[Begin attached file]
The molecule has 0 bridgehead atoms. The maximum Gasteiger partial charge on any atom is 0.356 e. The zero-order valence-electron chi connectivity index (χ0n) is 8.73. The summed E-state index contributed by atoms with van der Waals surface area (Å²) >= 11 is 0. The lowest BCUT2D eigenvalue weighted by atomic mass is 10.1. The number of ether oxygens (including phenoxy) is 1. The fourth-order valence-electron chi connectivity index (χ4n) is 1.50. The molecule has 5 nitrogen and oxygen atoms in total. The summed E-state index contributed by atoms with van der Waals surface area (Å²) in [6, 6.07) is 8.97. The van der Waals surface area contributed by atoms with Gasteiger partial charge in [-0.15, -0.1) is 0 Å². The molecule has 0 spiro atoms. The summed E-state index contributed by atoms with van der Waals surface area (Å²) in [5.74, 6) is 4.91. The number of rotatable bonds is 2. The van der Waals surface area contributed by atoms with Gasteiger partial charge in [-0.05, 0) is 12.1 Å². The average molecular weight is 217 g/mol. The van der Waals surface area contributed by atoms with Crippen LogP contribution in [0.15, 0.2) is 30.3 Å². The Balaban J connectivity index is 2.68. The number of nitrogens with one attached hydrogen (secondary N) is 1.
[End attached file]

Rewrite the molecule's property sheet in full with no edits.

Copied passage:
The molecule has 0 bridgehead atoms. The maximum Gasteiger partial charge on any atom is 0.356 e. The zero-order valence-electron chi connectivity index (χ0n) is 8.73. The summed E-state index contributed by atoms with van der Waals surface area (Å²) >= 11 is 0. The lowest BCUT2D eigenvalue weighted by atomic mass is 10.1. The number of ether oxygens (including phenoxy) is 1. The fourth-order valence-electron chi connectivity index (χ4n) is 1.50. The molecule has 5 nitrogen and oxygen atoms in total. The summed E-state index contributed by atoms with van der Waals surface area (Å²) in [6, 6.07) is 8.97. The van der Waals surface area contributed by atoms with Gasteiger partial charge in [-0.15, -0.1) is 0 Å². The molecule has 0 spiro atoms. The summed E-state index contributed by atoms with van der Waals surface area (Å²) in [5.74, 6) is 4.91. The number of rotatable bonds is 2. The van der Waals surface area contributed by atoms with Gasteiger partial charge in [-0.05, 0) is 12.1 Å². The average molecular weight is 217 g/mol. The van der Waals surface area contributed by atoms with Crippen LogP contribution in [0.15, 0.2) is 30.3 Å². The Balaban J connectivity index is 2.68. The number of nitrogens with one attached hydrogen (secondary N) is 1.